Grim sect and a murdered baby in 19th-century Dublin
Summer 1816, and it feels like the end of days are coming to Dublin. For one thing, summer doesn't feel like summer: it's cold, foggy, even snowy, the apparent consequence of a Pacific Ocean volcano eruption.
This unsettlingly bizarre weather is compounded by the arrival of The Brethren, a grim fire-and-brimstone sect who are sweeping up new members under the charismatic leadership of their preacher Darby.
Then a young maid is arrested for murdering her newborn baby, a sin against God and nature. The city, and the world, seem to be going to hell in a handbasket.
The apocalyptic ambience of Andrew Hughes's second historical crime novel is tempered, though, by some common sense and rationality. Our heroine, Abigail Lawless, is 18, spirited, intelligent and courageous.
So, too, is her father, who is city coroner - in those days, that appears to have been a mixture of medical examiner and investigating judge.
Hughes sets up an intriguing 'clash of cultures' in this book: the lingering superstition and ignorance of a quasi-Medieval mindset, and the incremental effect of Enlightenment science and reason on western society. One character bemoans how the rest of the Europe is moving forward, while Dublin is in danger of remaining mired in the past. The story follows Lawless père's investigation into the baby's death, and the maid's subsequent suicide, and Abigail's own sleuthing, when she's dissatisfied with the official record of events.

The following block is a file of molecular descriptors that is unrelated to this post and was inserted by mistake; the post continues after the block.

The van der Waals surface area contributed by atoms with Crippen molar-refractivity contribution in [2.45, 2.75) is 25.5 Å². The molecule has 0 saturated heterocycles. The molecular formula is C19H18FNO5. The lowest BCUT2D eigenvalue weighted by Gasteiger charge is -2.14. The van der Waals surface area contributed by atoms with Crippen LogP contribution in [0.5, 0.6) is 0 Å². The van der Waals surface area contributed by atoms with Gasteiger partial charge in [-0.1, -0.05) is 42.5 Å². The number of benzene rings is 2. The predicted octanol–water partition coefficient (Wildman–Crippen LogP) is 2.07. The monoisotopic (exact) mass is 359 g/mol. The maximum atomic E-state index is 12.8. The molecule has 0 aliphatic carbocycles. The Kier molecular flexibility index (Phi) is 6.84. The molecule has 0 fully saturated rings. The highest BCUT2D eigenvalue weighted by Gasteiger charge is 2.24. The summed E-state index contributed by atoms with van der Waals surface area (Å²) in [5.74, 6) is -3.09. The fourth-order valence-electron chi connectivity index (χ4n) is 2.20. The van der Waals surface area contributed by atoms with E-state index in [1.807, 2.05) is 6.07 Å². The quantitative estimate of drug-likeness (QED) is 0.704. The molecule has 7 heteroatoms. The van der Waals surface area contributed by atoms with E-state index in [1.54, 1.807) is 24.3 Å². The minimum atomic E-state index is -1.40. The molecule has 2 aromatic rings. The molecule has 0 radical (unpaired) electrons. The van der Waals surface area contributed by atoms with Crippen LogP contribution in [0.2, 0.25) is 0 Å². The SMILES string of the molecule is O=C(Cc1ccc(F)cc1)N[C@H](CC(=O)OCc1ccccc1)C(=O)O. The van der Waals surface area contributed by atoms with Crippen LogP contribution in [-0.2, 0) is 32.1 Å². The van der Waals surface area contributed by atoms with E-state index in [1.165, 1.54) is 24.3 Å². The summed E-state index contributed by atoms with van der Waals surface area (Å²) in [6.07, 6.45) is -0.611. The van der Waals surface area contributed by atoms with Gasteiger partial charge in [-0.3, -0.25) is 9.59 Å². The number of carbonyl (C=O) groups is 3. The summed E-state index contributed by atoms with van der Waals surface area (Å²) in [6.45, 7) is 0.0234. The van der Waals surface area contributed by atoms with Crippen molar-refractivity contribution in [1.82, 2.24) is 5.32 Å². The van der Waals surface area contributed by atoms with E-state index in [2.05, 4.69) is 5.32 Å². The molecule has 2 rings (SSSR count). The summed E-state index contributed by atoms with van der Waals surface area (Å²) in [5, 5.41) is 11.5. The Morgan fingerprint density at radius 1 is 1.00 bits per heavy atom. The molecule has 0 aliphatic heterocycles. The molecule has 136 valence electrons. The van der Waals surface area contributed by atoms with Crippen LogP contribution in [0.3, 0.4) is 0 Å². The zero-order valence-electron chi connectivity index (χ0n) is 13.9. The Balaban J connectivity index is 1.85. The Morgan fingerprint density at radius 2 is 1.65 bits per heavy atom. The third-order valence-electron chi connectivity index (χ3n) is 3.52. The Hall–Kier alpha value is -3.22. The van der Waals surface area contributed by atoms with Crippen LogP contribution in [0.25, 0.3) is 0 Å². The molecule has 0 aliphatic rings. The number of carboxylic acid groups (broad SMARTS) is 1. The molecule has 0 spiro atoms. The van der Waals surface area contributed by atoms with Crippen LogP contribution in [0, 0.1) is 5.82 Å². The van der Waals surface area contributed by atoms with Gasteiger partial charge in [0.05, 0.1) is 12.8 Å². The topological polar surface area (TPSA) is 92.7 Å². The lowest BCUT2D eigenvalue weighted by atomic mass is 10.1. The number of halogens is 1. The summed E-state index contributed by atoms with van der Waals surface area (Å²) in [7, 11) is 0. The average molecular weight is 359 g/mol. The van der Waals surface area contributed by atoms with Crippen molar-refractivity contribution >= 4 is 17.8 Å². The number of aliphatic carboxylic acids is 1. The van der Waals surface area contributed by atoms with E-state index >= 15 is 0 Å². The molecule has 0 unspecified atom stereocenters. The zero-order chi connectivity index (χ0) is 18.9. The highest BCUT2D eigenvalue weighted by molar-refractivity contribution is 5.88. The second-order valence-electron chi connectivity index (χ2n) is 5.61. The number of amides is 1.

I would say "amateur sleuthing", but this girl is hardly an amateur: she's acquainted with the burgeoning science of forensics, has a sharp and inquisitive mind, and generally puts the right questions to the right people.
She's a great character, plausible and well-drawn, in a novel full of them. Hughes is an archivist by trade, and it shows in the depth of his knowledge of 19th-century Dublin.
But he wears this learning lightly, avoiding the fate of much historical fiction which lades on the research so heavily that it drags the story to a slow dullness. The Coroner's Daughter briskly and efficiently sets its scene, then concentrates on telling a rattling good story. As Abigail delves deeper, further mysteries reveal themselves. Who left the love-note to the late maid? What's the connection between The Brethren and those two deaths? Are certain powerful members of Dublin high society trying to have the truth suppressed? Who is the menacing man with the half-closed eye?
The Coroner's Daughter climaxes in a series of clever twists, one especially putting a whole new spin on what's gone before.
The world of this book may be a battleground between good and evil, but evil doesn't always wear an obvious face. An enjoyable and thought-provoking novel.
Darragh McManus's novels include Shiver the Whole Night Through and The Polka Dot Girl